Nina Melero is a translator and writer. She teaches Spanish and Translation Studies at Kingston University and at the University of Westminster. Her publications include research articles on applied translation theory and literary translation as well as short stories, some of which have been awarded literary prizes (Art Nalon Letras 2007, Planeta Jóvenes Talentos 2005 and 2007). Tenebrario is her latest collection of short stories. Nina is currently completing her next book, Messiah 2.0, a cyberpunk novel about us humans and our relationship with the non-human.
Nina Melero has also been published in Litro. Read her story "Dirty Intentions".
Why do you choose to focus on genre writing and do you think it’s hard to get horror stories in front of mainstream readers?
Well, I wouldn’t say that I consciously decided to write a book of a certain genre. The process was different—I didn’t plan to write a horror book, but the stories which were born in me when I was writing the book happen to deal with topics which some people may associate with “horror”. All the stories are constructed upon the same idea: they present extraneous elements which suddenly invade our everyday life, intruding into our comfort zone and forcing us to remember how little we actually know and understand about the world. However, my aim when I was writing the stories was not so much to “scare” the reader, as to explore some of the topics that I personally found disturbing. And the only way to find out what I really feel and I think about them was to write these stories. To be honest I am not very sure how accurate it is to define all the stories in the book as “horror” stories, but I guess it makes it easier for future readers if we help them identify what they could possibly enjoy reading (or not) by trying to define the content of a book in general terms. And “horror” is certainly a very broad term.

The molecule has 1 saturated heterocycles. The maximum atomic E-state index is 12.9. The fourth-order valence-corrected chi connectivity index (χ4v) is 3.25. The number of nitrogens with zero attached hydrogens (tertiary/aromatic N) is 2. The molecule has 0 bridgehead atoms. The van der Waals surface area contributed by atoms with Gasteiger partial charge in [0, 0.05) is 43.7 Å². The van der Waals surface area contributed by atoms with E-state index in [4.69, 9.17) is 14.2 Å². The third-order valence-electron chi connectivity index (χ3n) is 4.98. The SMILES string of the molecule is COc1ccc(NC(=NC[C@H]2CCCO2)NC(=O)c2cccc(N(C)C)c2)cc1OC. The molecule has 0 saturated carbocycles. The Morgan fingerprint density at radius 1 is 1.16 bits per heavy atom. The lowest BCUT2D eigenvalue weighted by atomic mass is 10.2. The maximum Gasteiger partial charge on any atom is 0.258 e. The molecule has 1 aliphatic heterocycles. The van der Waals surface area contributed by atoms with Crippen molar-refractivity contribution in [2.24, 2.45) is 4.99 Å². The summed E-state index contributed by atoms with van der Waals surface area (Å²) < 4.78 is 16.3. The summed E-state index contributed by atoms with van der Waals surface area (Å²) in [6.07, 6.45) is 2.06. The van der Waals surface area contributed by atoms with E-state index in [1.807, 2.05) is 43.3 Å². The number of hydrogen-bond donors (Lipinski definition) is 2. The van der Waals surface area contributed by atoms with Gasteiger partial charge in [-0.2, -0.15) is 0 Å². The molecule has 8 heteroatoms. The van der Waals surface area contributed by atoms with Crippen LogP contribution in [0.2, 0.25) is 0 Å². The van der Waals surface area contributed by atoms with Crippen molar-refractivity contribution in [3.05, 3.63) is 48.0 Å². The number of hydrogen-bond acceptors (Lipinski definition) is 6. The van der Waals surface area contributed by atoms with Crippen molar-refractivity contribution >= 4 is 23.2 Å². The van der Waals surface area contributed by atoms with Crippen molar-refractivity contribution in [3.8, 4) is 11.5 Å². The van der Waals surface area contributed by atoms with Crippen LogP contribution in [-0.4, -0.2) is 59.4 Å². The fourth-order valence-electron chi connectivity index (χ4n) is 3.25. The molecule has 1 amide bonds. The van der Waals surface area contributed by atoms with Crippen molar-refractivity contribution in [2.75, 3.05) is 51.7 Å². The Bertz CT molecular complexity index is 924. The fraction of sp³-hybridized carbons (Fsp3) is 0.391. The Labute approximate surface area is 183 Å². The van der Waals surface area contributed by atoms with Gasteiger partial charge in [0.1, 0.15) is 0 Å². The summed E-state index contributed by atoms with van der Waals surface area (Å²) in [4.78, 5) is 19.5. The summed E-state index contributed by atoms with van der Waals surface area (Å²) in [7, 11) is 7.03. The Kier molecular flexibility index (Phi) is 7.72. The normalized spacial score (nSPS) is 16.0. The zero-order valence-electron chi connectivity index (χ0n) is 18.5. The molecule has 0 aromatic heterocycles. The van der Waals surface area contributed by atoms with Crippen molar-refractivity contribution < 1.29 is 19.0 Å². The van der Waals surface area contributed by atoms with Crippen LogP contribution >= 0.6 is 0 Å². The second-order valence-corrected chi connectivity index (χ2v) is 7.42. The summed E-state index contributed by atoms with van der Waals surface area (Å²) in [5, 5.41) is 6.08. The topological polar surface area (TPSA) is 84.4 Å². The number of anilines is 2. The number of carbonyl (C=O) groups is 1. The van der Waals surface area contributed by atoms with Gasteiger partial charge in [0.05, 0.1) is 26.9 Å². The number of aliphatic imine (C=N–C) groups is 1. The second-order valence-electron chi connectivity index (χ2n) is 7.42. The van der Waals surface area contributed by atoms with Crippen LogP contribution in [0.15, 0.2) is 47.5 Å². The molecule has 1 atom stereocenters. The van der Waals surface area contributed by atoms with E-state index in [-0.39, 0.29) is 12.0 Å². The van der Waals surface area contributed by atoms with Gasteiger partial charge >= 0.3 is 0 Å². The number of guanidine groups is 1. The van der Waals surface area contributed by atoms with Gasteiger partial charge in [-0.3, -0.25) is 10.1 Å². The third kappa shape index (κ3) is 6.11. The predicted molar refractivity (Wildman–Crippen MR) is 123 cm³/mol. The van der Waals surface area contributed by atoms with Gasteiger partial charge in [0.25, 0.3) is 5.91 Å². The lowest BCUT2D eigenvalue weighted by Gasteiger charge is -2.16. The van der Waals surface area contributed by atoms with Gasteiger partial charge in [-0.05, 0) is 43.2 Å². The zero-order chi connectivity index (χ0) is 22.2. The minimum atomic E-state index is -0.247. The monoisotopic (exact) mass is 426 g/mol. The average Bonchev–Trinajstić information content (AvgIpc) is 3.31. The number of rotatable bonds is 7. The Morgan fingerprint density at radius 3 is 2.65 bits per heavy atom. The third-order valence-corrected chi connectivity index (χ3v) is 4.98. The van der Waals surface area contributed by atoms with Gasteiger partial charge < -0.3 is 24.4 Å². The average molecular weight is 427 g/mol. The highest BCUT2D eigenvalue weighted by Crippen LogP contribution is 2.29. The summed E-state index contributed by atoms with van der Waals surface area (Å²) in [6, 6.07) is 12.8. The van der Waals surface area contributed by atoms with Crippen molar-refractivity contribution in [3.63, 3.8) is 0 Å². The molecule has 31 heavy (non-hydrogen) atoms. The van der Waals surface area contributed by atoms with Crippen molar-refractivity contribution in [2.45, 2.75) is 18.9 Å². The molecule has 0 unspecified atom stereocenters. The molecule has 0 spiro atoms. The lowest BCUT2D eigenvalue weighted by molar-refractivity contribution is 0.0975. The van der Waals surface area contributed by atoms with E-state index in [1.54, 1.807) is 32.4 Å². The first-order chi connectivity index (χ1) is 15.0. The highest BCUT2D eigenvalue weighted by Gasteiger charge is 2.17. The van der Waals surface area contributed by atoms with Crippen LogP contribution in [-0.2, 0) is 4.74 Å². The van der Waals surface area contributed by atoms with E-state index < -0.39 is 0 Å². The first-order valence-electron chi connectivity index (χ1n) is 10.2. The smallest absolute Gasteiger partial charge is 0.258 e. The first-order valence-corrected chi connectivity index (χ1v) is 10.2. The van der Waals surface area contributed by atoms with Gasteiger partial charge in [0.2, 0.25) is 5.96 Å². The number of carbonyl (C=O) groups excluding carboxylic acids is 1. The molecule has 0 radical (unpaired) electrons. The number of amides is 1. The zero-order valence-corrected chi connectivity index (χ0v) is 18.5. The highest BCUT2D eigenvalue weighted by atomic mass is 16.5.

I remember that Juan Rulfo, the Mexican writer, once said that one day he had gone to the library to look for a book he wanted to read, but he could not find it anywhere. So he decided to write it himself. I guess that is what happens to me sometimes—I try to write what I think I would like to read.
What does the genre of horror mean to you, personally? What frightens you?
I think that horror has traditionally been considered a “minor” genre, especially in Spain. Sometimes we seem to forget that horror is one of the oldest genres in the history of literature. The horror tale is as old as human thought, and it is present in the folkloric tradition of any culture, anywhere in the world, feeding on people’s natural fear of the inexplicable and the unknown—that which cannot be controlled. If you think of it, horror is an essential part of books such as the Greek Iliad or even the Bible. We also need to consider that the belief in the supernatural is the basis for any religion, so in a way it is a universal value. In general, I think that if we can define literature as the description of human passions, then the attraction and repulsion that fear provokes is not to be underestimated as a literary topic.